Frank Foster died yesterday morning, in his sleep, at 82. I spent the afternoon working on the NY Times obituary, which hits major points of interest, starting with the obvious: his indispensable contribution to the Count Basie Orchestra, in its New Testament and legacy editions.
A handful of things had to be left out, including the kinship between Foster and his fellow arranger-bandleader and Basie alumnus Thad Jones. For space reasons, there also wasn’t anything about Foster’s time in Detroit, after college but before Basie. And I didn’t touch on a recent development regarding his publishing rights, which involves the filmmaker Brian Grady and a team of law students at Rutgers.
But after filing and editing the obituary, I saw that others had filled in some of those gaps, notably Felix Contreras and Patrick Jarenwattananon at NPR. Their coverage, on Morning Edition and A Blog Supreme, is heartfelt and thorough; Contreras in particular had written about Foster a number of times over the years.
While we’re here: don’t sleep on Manhattan Fever, a fully realized album that holds up well, despite its Age of Aquarius undertones. Opening with a boogaloo called “Little Miss No Nose” — a song for his daughter, playing on a comment by Nancy Wilson — the album features a small-to-midsize group that often sounds bigger, thanks to Foster’s canny arranging. Hear it for that band sound, and for Mickey Roker’s drumming, and for the title track, which Foster proudly cited, decades later, as one of his most forward-thinking.
Another plug: Foster’s work on ¡Viva! Vaughan, released in 1965. The album, which apparently languished in obscurity for years before its 2001 reissue on Verve, impeccably captures that era’s vision of urbane sophistication, with flute, trombones and percussion, and a bossa nova undertow. It features some primo Sarah, and some excellent pop-minded arrangements by Foster. (Its producer, Quincy Jones, may or may not have had some influence there.) It also features a slinky lite-mambo version of “Shiny Stockings,” with Ella Fitzgerald’s lyrics and Willie Bobo’s congas.
Finally, Foster’s 1998 interview (PDF) with William Brower, Jr., for the Smithsonian Jazz Oral History Program, is an engrossing read — not only for the road stories and reminiscences, but also for Foster’s thoughts on arranging, and on his own stylistic fluctuation. Here’s just one excerpt, obviously too inside-baseball for a mainstream readership, but probably, dear reader, just inside-baseball enough for you:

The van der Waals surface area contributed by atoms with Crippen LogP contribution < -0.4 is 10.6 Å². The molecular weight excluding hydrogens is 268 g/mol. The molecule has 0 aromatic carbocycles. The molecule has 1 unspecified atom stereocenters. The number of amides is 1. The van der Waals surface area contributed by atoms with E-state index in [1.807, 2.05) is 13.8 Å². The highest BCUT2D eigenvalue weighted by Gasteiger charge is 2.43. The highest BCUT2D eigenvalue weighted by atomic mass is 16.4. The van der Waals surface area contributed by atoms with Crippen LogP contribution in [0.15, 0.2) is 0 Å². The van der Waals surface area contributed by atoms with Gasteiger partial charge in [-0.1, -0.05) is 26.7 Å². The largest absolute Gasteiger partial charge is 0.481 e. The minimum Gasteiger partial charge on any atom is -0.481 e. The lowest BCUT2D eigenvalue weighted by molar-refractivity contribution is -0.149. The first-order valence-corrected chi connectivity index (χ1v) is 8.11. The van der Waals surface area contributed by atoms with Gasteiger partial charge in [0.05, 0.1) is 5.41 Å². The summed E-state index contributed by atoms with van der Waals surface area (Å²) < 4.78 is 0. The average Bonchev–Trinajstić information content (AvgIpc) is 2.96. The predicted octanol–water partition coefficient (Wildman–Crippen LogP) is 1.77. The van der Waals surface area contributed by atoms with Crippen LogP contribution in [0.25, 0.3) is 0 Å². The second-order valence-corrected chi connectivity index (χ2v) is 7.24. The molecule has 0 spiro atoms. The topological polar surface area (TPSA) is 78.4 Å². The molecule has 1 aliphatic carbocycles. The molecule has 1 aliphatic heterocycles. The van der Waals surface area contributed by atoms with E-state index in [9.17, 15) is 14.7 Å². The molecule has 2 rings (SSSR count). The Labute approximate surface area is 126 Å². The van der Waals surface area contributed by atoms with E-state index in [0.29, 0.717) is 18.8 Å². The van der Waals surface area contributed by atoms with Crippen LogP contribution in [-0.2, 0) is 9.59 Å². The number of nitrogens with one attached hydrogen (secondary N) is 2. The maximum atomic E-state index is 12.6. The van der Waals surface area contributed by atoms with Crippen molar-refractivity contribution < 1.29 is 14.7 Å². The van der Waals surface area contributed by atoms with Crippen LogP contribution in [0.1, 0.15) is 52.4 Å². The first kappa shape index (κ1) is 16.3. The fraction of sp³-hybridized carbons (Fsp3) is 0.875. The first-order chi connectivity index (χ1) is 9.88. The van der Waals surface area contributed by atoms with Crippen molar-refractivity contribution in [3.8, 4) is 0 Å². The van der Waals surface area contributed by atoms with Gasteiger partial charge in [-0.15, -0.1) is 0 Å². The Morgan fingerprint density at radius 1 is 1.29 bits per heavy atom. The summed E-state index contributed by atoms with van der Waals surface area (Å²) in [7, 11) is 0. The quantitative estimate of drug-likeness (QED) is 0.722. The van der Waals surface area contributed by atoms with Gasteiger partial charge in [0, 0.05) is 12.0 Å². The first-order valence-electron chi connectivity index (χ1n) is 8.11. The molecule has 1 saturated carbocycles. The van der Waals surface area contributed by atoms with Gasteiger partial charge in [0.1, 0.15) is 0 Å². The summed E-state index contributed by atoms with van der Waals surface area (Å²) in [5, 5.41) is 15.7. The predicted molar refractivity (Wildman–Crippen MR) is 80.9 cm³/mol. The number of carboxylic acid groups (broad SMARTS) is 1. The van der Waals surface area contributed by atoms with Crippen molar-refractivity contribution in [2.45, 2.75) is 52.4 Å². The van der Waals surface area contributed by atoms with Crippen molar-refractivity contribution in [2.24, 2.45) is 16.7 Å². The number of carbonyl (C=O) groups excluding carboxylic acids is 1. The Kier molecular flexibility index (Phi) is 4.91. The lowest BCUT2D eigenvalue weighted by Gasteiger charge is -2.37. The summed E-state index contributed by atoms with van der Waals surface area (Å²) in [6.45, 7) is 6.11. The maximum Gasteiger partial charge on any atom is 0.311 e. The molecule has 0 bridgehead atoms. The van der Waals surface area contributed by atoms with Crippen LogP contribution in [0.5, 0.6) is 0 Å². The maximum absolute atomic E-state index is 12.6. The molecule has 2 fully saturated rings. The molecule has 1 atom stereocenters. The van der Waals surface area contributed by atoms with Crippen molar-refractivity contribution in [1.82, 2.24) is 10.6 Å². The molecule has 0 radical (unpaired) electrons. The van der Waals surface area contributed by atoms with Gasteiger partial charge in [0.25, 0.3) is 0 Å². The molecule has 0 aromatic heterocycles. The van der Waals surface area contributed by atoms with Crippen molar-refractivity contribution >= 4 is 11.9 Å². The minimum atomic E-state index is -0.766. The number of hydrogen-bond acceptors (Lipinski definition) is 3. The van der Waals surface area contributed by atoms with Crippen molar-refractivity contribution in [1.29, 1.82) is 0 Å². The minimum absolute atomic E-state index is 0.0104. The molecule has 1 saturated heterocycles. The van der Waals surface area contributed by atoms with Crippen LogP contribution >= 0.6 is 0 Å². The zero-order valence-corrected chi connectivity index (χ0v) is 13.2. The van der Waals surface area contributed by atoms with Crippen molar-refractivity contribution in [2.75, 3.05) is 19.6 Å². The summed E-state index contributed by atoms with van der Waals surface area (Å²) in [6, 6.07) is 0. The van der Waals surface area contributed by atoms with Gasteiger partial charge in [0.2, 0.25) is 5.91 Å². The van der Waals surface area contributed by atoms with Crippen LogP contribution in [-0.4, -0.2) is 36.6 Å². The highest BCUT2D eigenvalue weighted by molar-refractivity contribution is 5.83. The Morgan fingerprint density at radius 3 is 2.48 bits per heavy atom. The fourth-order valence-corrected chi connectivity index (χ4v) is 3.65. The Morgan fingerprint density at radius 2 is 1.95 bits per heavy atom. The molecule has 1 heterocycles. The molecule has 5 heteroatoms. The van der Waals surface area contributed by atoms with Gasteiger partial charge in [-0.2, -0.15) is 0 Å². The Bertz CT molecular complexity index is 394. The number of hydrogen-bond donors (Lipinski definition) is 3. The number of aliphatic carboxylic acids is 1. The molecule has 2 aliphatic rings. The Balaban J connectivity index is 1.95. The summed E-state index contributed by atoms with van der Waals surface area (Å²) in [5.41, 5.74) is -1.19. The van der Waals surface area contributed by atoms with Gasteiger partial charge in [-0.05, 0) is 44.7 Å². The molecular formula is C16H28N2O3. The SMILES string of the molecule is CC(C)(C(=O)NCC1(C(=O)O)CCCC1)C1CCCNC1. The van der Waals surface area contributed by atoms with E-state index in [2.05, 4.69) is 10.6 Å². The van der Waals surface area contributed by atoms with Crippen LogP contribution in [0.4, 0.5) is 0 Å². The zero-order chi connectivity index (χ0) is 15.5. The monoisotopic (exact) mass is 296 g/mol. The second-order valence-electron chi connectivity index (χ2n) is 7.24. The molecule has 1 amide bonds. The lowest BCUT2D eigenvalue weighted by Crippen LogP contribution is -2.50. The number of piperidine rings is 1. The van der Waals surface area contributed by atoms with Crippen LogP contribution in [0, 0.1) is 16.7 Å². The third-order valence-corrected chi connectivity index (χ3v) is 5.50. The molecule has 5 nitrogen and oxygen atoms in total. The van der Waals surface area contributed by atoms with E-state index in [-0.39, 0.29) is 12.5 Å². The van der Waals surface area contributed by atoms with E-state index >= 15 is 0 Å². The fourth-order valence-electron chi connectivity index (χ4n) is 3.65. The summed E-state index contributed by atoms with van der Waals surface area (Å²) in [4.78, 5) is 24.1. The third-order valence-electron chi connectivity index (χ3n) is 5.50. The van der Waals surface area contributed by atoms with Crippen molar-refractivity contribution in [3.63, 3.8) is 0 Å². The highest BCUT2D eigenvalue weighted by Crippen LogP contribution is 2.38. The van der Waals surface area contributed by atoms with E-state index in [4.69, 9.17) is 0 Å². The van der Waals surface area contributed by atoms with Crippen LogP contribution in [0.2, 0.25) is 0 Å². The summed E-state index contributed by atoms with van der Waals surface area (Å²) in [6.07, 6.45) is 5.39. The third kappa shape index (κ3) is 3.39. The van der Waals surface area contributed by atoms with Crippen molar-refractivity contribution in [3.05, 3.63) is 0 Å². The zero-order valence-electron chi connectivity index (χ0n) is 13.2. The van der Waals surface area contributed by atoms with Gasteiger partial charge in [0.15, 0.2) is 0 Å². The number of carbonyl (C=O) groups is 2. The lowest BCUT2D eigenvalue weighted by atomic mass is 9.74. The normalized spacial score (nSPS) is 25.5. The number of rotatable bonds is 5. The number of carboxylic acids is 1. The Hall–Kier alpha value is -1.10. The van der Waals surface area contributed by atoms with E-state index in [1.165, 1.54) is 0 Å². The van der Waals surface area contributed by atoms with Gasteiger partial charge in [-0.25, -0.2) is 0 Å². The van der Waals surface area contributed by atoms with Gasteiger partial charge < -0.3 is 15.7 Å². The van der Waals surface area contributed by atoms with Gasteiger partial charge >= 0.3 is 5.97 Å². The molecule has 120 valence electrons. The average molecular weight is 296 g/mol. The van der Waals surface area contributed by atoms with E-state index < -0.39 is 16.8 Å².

As far as harmony and orchestration is concerned, I really wanted to go beyond Basie. In the Basie format ninths, elevens and thirteenths, the extensions, are used quite a bit, especially in the modern era with Ernie Wilkins, Quincy Jones, Oliver Nelson, and Neil Hefti, but there were always for the most part conventional harmonic structural arrangements. I wanted to get beyond that and deal with modes. I became aware of modes about the time I was observing John Coltrane and his sheets of sound approach. I wanted to incorporate that sheets of sound format into my arranging and harmonizations. Those sheets of sound that were referred to by critics or writers or whoever talked about that effect, consisted mostly of certain placements of notes that formed certain scales or modes from the bottom of the horn to the top of the horn and back down again. I began incorporating these modal harmonizations into my writing, in that I wouldn’t just be 1-3-5-7-9 in my approach to harmony in building chords in thirds, in conventional thirds. I started using more cluster writing, like 1-2-3-4-5. Instead of 1-3-5-7-9, 1-2-3-4-5-6-7. I would have these very clashy kind of harmonies very often inserted into my arrangements.
P.S.-- on a wildly different note, a Foster-related observation that may remind you of Christmas in July: that Tony Bennett record is tops.
Maria Schneider kicked off her heels within the first few
minutes of the early set at Birdland on Tuesday night. I mean literally,